A couple of years ago, I had a conversation with a CISO that has stuck with me. His Board of Directors had dramatically increased the security budget without his prompting. Instead of instantly jumping at the chance to invest in new technologies, this CISO first took a step back to analyze his existing security program. What he found was alarming: due to the sheer number of tools being used by his team, each analyst was only performing roughly 45-minutes of raw analysis per day.
This problem is not uncommon. Our networks are changing faster than we can update our security strategies, and in an effort to keep pace we can often get into a vicious cycle of buying tool after tool to address the newest challenge. While this may be a fast fix, expanding our security stack in this way creates new problems as our companies and the threat landscape continue to evolve in unpredictable ways.
With many companies’ security tools numbering into the dozens, it is hardly surprising that all too often security teams suffer from alert fatigue and burnout – while genuine threats slip through the cracks.
So, if throwing more tools at the problem is neither effective, nor sustainable, how do we keep our systems safe and our security teams engaged?
The Right Balance
Globally, there are more than a million cyber security job openings. Security tools can generate hundreds to thousands of alerts each day – if a company has only two security experts, how can they thoroughly investigate each potential threat?
Removing security tools can often feel like introducing a vulnerability into the network. But this very hesitancy could actually be undermining the effectiveness of security programs. The excess of alerts generated by an excess of technologies makes it a challenge for analysts to identify and investigate genuine threats.
Not only is hiring more skilled security professionals a challenge, but it can be just as much of a band-aid fix as adding additional tools without the right core technologies and strategy in place. Appropriately paring down a security stack not only saves money that can be reinvested into the program, but also frees up time that analysts and CISOs alike can dedicate to other important tasks.
Keep it Simple
When evaluating the efficiency of an existing stack, it is critical to think about the types of threats that the network is not protected against. Can you spot insider threat, be it malicious or accidental? What about your organization’s ability to spot and contain machine-speed ransomware or never-seen-before threats? Do you have a tool for detecting stealthy campaigns that often lie quietly in networks? How quickly can you catch a foreign presence that is already in operation on your network?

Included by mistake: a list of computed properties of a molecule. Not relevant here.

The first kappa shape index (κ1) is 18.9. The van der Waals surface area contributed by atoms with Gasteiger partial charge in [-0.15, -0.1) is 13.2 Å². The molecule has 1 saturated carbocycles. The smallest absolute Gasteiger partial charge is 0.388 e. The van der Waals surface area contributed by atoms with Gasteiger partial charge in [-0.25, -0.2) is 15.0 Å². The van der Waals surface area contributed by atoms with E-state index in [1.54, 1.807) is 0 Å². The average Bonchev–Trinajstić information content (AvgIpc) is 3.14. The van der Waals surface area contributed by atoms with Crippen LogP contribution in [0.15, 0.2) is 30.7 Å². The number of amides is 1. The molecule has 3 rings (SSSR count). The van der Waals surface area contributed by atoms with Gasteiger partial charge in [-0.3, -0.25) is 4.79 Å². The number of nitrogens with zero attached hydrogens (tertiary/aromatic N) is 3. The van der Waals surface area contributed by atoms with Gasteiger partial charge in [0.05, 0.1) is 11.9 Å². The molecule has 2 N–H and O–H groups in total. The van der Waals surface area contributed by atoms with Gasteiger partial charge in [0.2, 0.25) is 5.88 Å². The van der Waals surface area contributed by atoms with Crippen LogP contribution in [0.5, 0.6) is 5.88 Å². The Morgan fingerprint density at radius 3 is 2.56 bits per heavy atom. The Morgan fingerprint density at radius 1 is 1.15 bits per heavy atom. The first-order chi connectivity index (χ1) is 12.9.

Perimeter defenses were not created with the threats that are already inside the network in mind. Take insider threat. Forrester research found that 36% of security breaches are caused by the unwitting actions of non-malicious employees. At least one technology needs to be capable of identifying and stopping threats from the inside out.
In recent work with a client, we saw an advanced external actor editing history files in an attempt to hide evidence of their activity. Without a tool tracking network activity and searching for abnormalities in real time, this attack would have gone entirely undetected by the organization. Technologies that can provide real-time visibility into the activity of users and devices are crucial to a well-rounded security stack.
As networks become more connected and complex, AI will also be essential in defending the many moving parts. By simplifying wildly complex networks and making it easier for security teams to triage threats, AI makes it easier for security teams to catch threats and defend their businesses.
It’s critical that we simplify our security programs. Layers upon layers of perimeter tools won’t help to protect a company from a spear-phishing attack or a malicious insider. The focus needs to be on getting the basics right, with organizations deploying a variety of tools that enable their teams to detect any vulnerability or emerging threat.
At the same time that we evaluate, and potentially simplify, our security stacks, it’s critical we look towards technology that goes beyond simply catching known threats. In an age where second-guessing attackers is often futile, AI technology offers the best chance to catch and thwart the threats that have never been seen before, or the ones that have slipped into networks undetected. Without the tools that can detect the threats of the future, security professionals will constantly find themselves playing catch up.
Just as legacy security tools are proving ineffective at detecting novel threats, the current threat landscape is also demanding we adopt a new strategy. By only employing security tools that offer numerous advantages beyond threat detection, you can pare down your program and still ensure the security of your network. It may be time to couple ‘defense-in-depth’ with the understanding that when it comes to security stacks, less actually can be more.